Tech Tips: Throttle Position Sensor...
by Elmer Schild
The throttle position sensor is a potentiometer, connected to the throttle shaft on the throttle body. The TPS electrical circuit consists of a 5V supply line which is grey and a ground path line which is black, both provided by the ECM. A third wire is used as a signal line to the ECM. By monitoring the voltage on the signal line, the ECM calculates throttle position. As the throttle valve angle is changed (accelerator pedal moved), the signal voltage of the TPS also changes. At closed throttle position, the signal of the TPS is low -1.25 volts. As the throttle valve opens, the signal voltage increases so that, at wide open throttle it should be approx. 5 volts.
The ECM can determine fuel delivery based on throttle valve angle (driver demand). A broken or loose TPS can cause intermittent bursts of fuel from the injector and an unstable idle, because the ECM thinks the throttle is moving. A problem in any of these TPS circuits, will set either a code 21 or 22. Once a trouble code is set, the ECM will use an artificial default value for the TPS, and some vehicle performance will return.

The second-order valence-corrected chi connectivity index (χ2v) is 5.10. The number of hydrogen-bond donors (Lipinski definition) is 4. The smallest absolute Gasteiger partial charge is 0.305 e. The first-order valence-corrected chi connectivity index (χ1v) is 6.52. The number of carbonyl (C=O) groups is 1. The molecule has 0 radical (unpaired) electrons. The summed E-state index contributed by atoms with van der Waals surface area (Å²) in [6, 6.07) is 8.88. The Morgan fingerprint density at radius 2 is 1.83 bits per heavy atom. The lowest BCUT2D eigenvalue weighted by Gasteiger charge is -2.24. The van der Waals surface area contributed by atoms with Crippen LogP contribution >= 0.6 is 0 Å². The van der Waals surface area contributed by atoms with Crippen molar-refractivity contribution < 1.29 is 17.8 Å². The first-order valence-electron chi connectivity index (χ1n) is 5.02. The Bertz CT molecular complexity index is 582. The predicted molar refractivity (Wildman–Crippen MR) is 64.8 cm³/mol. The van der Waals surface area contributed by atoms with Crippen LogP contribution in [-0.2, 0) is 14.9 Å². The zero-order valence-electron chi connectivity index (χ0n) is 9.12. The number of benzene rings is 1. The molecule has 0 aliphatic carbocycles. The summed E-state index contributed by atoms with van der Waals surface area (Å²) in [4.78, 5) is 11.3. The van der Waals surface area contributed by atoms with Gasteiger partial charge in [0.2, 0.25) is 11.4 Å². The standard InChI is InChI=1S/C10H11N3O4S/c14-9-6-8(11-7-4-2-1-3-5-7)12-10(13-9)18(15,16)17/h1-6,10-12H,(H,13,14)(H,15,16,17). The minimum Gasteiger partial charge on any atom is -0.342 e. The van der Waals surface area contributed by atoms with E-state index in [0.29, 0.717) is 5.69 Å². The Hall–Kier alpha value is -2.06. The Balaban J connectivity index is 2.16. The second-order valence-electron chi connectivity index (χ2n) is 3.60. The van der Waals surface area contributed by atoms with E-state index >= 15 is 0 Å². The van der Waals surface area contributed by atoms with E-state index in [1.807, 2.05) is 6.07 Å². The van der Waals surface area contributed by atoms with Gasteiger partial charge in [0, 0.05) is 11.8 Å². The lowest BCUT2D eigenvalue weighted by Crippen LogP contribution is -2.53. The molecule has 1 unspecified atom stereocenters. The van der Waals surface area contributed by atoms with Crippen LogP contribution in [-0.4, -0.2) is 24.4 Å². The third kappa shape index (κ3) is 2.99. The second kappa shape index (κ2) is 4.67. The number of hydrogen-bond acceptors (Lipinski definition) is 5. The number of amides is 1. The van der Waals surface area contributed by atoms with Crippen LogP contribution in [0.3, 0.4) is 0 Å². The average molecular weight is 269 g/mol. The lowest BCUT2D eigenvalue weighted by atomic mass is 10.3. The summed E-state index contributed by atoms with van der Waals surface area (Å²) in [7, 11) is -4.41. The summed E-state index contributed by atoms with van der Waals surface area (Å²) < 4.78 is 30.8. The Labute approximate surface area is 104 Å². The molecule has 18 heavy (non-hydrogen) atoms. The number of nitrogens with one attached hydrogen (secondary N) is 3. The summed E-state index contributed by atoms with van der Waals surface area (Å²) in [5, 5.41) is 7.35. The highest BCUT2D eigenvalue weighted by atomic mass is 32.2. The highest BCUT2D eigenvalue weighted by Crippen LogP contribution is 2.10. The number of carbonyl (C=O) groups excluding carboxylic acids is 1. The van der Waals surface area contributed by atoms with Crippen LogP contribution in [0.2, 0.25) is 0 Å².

The TPS is not adjustable. The ECM uses the reading at closed throttle for the zero reading, so no adjustment is necessary.
A Code 21 will set (if signal voltage high):
TPS reading is above 2.5 volts.
Engine speed is less than 1800 RPM.
MAP reading is below 60 kPa.
All of the above conditions are present for 2 seconds.
A Code 22 will set if(signal voltage low):
Engine is running.
TPS voltage is below .2 volts (200 mv).
Both of these codes are the same for 2.5 or 2.8 engines.
A Scan tool or Lab Scope is required to perform these tests.
On 2.5 engines ('84 to '86) there should be a heat shield by the TPS or the EGR valve.
On 2.5 engines the TPS is located on the TBI. On 2.8 engines the TPS is located on the engine side of the air cleaner hose on the throttle valve.